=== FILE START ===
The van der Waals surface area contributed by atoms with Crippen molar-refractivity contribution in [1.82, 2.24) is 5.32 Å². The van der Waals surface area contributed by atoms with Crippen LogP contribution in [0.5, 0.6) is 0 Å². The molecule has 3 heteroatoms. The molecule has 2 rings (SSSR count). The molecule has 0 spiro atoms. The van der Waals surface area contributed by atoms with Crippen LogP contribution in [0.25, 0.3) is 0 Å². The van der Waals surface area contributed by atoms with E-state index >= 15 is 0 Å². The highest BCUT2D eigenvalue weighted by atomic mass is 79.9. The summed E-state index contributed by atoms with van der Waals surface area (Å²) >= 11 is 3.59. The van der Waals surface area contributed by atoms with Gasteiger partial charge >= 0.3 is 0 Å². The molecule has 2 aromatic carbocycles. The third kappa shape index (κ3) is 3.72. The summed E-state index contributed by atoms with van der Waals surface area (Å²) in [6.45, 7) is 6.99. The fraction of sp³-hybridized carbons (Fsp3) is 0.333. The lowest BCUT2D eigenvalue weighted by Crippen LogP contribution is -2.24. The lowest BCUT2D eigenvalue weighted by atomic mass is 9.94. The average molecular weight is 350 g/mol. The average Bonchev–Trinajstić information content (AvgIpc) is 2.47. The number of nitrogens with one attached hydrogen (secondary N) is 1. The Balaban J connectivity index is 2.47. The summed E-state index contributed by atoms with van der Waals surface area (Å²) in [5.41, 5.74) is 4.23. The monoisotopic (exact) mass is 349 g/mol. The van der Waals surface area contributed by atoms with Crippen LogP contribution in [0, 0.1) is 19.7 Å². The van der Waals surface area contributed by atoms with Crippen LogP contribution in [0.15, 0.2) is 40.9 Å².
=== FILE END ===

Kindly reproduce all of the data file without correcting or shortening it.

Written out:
The van der Waals surface area contributed by atoms with Crippen molar-refractivity contribution in [1.82, 2.24) is 5.32 Å². The van der Waals surface area contributed by atoms with Crippen LogP contribution in [0.5, 0.6) is 0 Å². The molecule has 3 heteroatoms. The molecule has 2 rings (SSSR count). The molecule has 0 spiro atoms. The van der Waals surface area contributed by atoms with Crippen LogP contribution in [0.25, 0.3) is 0 Å². The van der Waals surface area contributed by atoms with E-state index >= 15 is 0 Å². The highest BCUT2D eigenvalue weighted by atomic mass is 79.9. The summed E-state index contributed by atoms with van der Waals surface area (Å²) >= 11 is 3.59. The van der Waals surface area contributed by atoms with Gasteiger partial charge >= 0.3 is 0 Å². The molecule has 2 aromatic carbocycles. The third kappa shape index (κ3) is 3.72. The summed E-state index contributed by atoms with van der Waals surface area (Å²) in [6.45, 7) is 6.99. The fraction of sp³-hybridized carbons (Fsp3) is 0.333. The lowest BCUT2D eigenvalue weighted by Crippen LogP contribution is -2.24. The lowest BCUT2D eigenvalue weighted by atomic mass is 9.94. The average molecular weight is 350 g/mol. The average Bonchev–Trinajstić information content (AvgIpc) is 2.47. The number of nitrogens with one attached hydrogen (secondary N) is 1. The Balaban J connectivity index is 2.47. The summed E-state index contributed by atoms with van der Waals surface area (Å²) in [5.41, 5.74) is 4.23. The monoisotopic (exact) mass is 349 g/mol. The van der Waals surface area contributed by atoms with Crippen LogP contribution in [0, 0.1) is 19.7 Å². The van der Waals surface area contributed by atoms with Crippen LogP contribution in [0.15, 0.2) is 40.9 Å².